Members of Selfhelp’s Holocaust Survivor Program hold hands during a meetup. Photo credit: Selfhelp

On Jan. 27, the world observed International Holocaust Remembrance Day to honor those who lost their lives during the genocide. For those in Selfhelp’s Holocaust Survivor Program, the observance is a reminder of the trauma they endured, as well as their strength and willpower to overcome horrific obstacles. 

“When survivors are alone and they don’t have anyone to talk to, what happens is they revert back to the memories of the war,” Hanan Simhon, vice president of Selfhelp’s Holocaust Survivor Program, explained to McKnight’s Home Care Daily Pulse. “It’s a terrible situation for them so we try to bring them out, bring them out from their homes, bring them into social activities and group activities with each other.”

Survivorship assistance is one of many services that Selfhelp, a not-for-profit human services agency, offers. Selfhelp serves more than 25,000 elderly, frail, and vulnerable New Yorkers each year with offerings that include a home care program that provides skilled nursing, and assistance with bathing, grooming, housekeeping, preparing meals and performing other daily chores. Its Holocaust Survivor Program remains the largest provider of comprehensive services to Holocaust survivors in North America, according to its website. 

“Selfhelp started about 86 years ago in 1936 when a group of volunteers in New York City began to see how Nazi Germany was persecuting its people, Jewish people and other people as well, got together and they decided that they wanted to try to help,” Simhon explained. “They wanted to help bring people who are trying to escape that persecution and come to the United States and parts of Europe that they could flee to. And so they started sending money over to flee and it was all a volunteer-based organization at that time.”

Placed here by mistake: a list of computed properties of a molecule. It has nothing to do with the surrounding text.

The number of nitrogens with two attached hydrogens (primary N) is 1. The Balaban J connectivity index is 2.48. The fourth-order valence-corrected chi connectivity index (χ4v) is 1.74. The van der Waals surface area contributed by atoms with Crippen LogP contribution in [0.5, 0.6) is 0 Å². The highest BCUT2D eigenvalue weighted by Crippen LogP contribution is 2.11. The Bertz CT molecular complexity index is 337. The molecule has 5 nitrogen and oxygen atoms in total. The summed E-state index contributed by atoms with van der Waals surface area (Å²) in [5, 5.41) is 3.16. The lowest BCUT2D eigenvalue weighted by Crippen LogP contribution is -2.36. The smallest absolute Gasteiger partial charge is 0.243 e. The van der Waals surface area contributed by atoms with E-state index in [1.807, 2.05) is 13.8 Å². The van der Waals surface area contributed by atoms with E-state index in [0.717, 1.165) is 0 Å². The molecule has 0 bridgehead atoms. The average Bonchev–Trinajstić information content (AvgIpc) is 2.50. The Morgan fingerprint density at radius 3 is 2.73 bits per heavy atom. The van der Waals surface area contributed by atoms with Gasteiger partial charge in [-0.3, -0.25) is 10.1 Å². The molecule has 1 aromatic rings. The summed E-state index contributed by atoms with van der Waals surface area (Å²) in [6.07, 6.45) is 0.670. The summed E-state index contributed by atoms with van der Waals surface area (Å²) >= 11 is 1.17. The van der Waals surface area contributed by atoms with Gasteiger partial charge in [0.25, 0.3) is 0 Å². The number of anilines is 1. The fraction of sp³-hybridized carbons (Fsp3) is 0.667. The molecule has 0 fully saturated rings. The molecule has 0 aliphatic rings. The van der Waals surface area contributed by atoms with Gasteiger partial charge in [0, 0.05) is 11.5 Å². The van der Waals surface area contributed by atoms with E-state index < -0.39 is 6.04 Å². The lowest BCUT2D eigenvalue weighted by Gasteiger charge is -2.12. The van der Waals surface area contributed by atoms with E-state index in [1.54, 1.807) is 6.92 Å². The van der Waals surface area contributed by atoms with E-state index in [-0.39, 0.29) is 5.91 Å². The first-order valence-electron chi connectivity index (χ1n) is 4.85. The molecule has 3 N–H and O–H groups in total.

After the war, Selfhelp assisted in the resettlement, employment and assimilation of the survivors who made it to New York City. Today, Selfhelp serves approximately 5,400 survivors. Activities range from coffee house social programs to “Witness Theater,” a drama therapy program in which local high school students act out stories from the survivors. These events offer patients a chance to connect not only with younger generations but with others who share their experiences. 

“Unfortunately, it’s hard to understand what survivors went through. As a matter of fact, it’s so hard to understand that some people don’t believe it, they start denying the Holocaust,” said Simhon. “They’ve gone through decades and decades of life, feeling that nobody could understand them, except for each other.”

While the Holocaust may have occurred decades ago, it still lives in the memories of the survivors who were lucky enough to escape with their lives. Now as survivors’ days on this planet wind down, they have a guardian angel watching over them, Simhon said. 

“Overall, that’s our, that’s our mission and our passion,” Simhon said. “To take care of the survivors until there are no survivors left in any way that we can.”

Home Sweet Home is a feature appearing Mondays in McKnight’s Home Care Daily Pulse. The story focuses on a heartwarming, entertaining or quirky happening affecting the world of home care. If you have a topic that might be worthy of the spotlight in Home Sweet Home, please email Special Projects Coordinator Foster Stubbs at [email protected].